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Liver Cancer: Answers to Commonly Asked Questions

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Commonly Asked Questions about Liver Cancer
Liver cancer in the United States has tripled since 1980 and is becoming one of the most common types of cancer nationally. Worldwide, more than 700,000 people are diagnosed with the disease each year. 
 
Richard Burkhart, M.D., a clinical fellow in surgical oncology at The Johns Hopkins Hospital, answers frequently asked questions about liver cancer:
 

Q: What are the symptoms of liver cancer?

A: Symptoms of liver cancer include fatigue, jaundice (yellowing of the skin), pain, easy bruising or bleeding, and weight loss.  

Q: How can liver cancer be prevented?

A: Prevention is very important when it comes to a disease like liver cancer. The underlying cause of liver cancer is often liver inflammation and the development of a condition called cirrhosis. In addition to avoidance of drugs and alcohol, infection (such as hepatitis B or C) and obesity can contribute to the development of liver cancer. Steps to minimize these risks include vaccination against hepatitis B for those at risk, prompt treatment for patients infected with hepatitis C, and maintaining a healthy weight through diet and exercise.

Q: How is liver cancer detected?

A: Patients diagnosed at an earlier stage have better outcomes. There are many strategies that are used to detect liver cancer, including frequent imaging studies (ultrasound, computed tomography scan, magnetic resonance imagining) and routine physical exams with blood testing. Several researchers are looking to find the one blood test that will help identify liver cancer much sooner. Until that time, we continue to remain vigilant and screen with a variety of methods to try to catch this disease as early as possible.

Q:  Are fatty liver disease and liver cancer-related?

A: Patients who have a very specific type of fatty liver disease (progressing to either non-alcoholic fatty liver diseaseNon-Alcoholic Fatty Liver Disease (NAFLD), non-alcoholic steatohepatitis (NASH), or cirrhosis) are at an increased risk for developing a cancer in the future. However, that does not mean that it will automatically develop into cancer. The diseases are not considered malignant (cancer).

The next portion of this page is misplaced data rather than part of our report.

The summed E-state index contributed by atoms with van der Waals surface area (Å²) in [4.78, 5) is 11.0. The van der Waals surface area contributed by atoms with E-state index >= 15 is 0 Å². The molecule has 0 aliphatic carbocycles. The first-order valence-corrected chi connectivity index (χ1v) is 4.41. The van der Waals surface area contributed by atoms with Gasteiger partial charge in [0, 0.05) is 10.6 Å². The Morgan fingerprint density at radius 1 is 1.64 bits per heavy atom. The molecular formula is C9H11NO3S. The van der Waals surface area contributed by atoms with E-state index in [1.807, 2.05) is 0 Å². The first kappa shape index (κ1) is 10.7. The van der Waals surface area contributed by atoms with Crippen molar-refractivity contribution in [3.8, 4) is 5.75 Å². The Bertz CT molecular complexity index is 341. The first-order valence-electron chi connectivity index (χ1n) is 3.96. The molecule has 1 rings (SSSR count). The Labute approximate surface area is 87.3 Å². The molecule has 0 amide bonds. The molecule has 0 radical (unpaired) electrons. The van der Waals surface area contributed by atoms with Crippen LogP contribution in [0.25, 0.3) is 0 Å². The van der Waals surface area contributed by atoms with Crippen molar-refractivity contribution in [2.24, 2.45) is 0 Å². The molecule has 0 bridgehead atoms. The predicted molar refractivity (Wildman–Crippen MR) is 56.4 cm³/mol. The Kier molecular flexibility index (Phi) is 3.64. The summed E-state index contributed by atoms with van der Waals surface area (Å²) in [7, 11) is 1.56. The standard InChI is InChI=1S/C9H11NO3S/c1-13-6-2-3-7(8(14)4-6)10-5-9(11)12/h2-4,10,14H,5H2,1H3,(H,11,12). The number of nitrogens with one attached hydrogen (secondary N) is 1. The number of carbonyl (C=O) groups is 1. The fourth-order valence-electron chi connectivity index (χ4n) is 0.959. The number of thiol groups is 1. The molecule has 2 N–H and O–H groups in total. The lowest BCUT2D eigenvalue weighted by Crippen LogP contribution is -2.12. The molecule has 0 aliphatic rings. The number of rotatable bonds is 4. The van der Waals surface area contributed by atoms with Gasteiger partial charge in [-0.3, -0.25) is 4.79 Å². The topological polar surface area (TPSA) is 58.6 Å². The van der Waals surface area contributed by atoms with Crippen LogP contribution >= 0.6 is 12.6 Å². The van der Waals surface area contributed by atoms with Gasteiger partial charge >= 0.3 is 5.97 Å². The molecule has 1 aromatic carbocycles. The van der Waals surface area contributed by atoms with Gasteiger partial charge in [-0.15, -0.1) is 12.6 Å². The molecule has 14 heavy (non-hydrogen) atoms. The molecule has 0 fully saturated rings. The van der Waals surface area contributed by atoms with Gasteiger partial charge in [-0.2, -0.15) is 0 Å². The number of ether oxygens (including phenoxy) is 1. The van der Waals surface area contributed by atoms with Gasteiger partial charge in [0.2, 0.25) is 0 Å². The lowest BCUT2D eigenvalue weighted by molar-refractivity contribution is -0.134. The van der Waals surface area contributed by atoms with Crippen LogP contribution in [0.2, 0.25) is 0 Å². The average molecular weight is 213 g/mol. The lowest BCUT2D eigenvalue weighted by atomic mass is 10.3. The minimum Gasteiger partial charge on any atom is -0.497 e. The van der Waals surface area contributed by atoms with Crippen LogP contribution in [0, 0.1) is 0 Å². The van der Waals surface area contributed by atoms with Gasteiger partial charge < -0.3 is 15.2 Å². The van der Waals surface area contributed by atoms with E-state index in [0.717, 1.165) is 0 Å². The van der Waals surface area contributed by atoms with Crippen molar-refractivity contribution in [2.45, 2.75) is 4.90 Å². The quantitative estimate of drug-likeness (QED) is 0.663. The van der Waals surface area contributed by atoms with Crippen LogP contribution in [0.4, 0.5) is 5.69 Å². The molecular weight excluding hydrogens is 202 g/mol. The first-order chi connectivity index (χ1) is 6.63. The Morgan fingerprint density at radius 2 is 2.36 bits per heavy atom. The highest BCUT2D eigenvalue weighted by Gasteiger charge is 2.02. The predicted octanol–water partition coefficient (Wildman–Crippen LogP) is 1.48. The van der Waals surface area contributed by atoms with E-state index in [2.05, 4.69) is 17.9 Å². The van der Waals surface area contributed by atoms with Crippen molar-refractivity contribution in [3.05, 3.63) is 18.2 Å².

Q: Can primary biliary cirrhosis (PBC) increase the risk of getting liver cancer?

A: Yes. PBC, which causes inflammation and destruction of bile ducts in the liver, can raise your risk for getting cancer of the liver or biliary tree. I recommend you have a frank, open discussion with your hepatologist about your specific risks, the screening program(s) you are eligible for, and your treatment options.

Q: Are treatments for liver cancer the same as other cancers?

A: In general, the basic approach of any cancer therapy can also apply to liver cancer. These are:

  1. The treatment of the local disease. In liver cancer, we often address local disease with either surgery (removal of the tumor or even liver transplantation), radiation therapy, ablation, or catheter-directed therapy.
  2. The evaluation and treatment of any disease spread. In liver cancer, disease spread is commonly treated with administration of medications via a pill or an IV infusion depending on your doctor's recommendations.

Q: Are herbal medicines recommended to treat liver cancer?

A: The term 'herbal medicine' can represent thousands of compounds. Unfortunately, most are not rigorously tested or regulated by the companies that produce them, the federal Food and Drug Administration that monitors our drug supply markets, or the physicians that see them in our day-to-day lives.

Some are likely very safe but some may be harmful. I recommend that all patients taking these types of medications discuss them with their physicians as they would any other medication or unregulated drug they may be consuming.

Q: Should I be worried if I have a cyst on my liver?

A: There is often nothing to worry about with simple cysts in the liver. They can be quite common. When we find cysts that are growing, we will often take extra care to ensure that (1) there is not an associated tumor causing the growth, and (2) that it's not causing problems.This is often discussed over time with your hepatologist and/or surgeon.

Q: Could upper back pain be a sign of liver cancer?

A: Traditionally we are taught that pain in the right shoulder and back could be due to liver disease, but I would caution you that the list of things that could cause this type of pain is very, very, very long. A patient who is concerned by such pain should seek an appointment with their physician.

Q: If a parent had/has liver cancer, are their children at greater risk of getting it?

A: In some cases, yes, a parent with liver cancer can raise your personal risk. However, this is not true for the majority of patients. It’s always good to talk to your primary care doctor about your concerns or questions.

 

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